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Am J Clin Nutr. 1998 Mar;67(3):359-66.

Robert H Herman Memorial Award in Clinical Nutrition Lecture, 1997. Mechanisms causing loss of lean body mass in kidney disease.

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  • 1Renal Division, Emory University School of Medicine, Atlanta, GA 30322, USA.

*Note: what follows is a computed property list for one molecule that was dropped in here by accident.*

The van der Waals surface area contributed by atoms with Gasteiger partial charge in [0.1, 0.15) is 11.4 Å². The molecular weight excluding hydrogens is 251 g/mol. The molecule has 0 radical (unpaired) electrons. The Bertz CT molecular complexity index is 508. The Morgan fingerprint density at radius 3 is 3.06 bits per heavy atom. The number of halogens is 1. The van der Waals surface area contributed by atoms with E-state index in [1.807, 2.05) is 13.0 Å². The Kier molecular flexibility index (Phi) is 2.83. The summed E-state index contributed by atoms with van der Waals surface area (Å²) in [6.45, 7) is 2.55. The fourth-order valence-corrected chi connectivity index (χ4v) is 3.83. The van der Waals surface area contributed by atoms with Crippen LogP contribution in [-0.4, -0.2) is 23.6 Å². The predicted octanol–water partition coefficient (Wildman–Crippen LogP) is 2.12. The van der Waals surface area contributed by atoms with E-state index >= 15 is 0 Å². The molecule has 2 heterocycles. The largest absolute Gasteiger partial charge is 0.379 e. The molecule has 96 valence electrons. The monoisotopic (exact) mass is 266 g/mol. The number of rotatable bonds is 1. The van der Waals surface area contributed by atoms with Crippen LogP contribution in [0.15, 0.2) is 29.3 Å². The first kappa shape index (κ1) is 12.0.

Loss of lean body mass is common in patients with acute or chronic renal failure but the mechanisms causing this loss are only beginning to be understood. One mechanism involves an inability of uremic patients to activate the critical metabolic responses that maintain protein balance when dietary protein is limited. Metabolic responses to dietary protein restriction include a sharp reduction in the degradation of essential amino acids and protein; changes in protein synthesis are less reliable. If uremia prevents suppression of essential amino acid or protein degradation when dietary protein is reduced by anorexia, negative nitrogen balance and loss of lean body mass will ensue. One complication of uremia, metabolic acidosis, stimulates the degradation of branched-chain amino acids and proteins and therefore blocks the ability of the patient to respond to a low-protein diet. The mechanisms require glucocorticoids and involve increased activity of branched-chain keto acid dehydrogenase and the ubiquitin-proteasome proteolytic pathway; there also is increased transcription of genes encoding components of enzymes involved in the pathways. Besides acidosis, a low insulin concentration and cytokines activate the ubiquitin-proteasome proteolytic pathway. Understanding how proteolysis is activated, including how these genes are stimulated, is important because the same pathways are activated in diabetes, cancer, sepsis, burns, starvation, and muscle denervation. Activation of the ubiquitin-proteasome pathway leads to reduced lean body mass.

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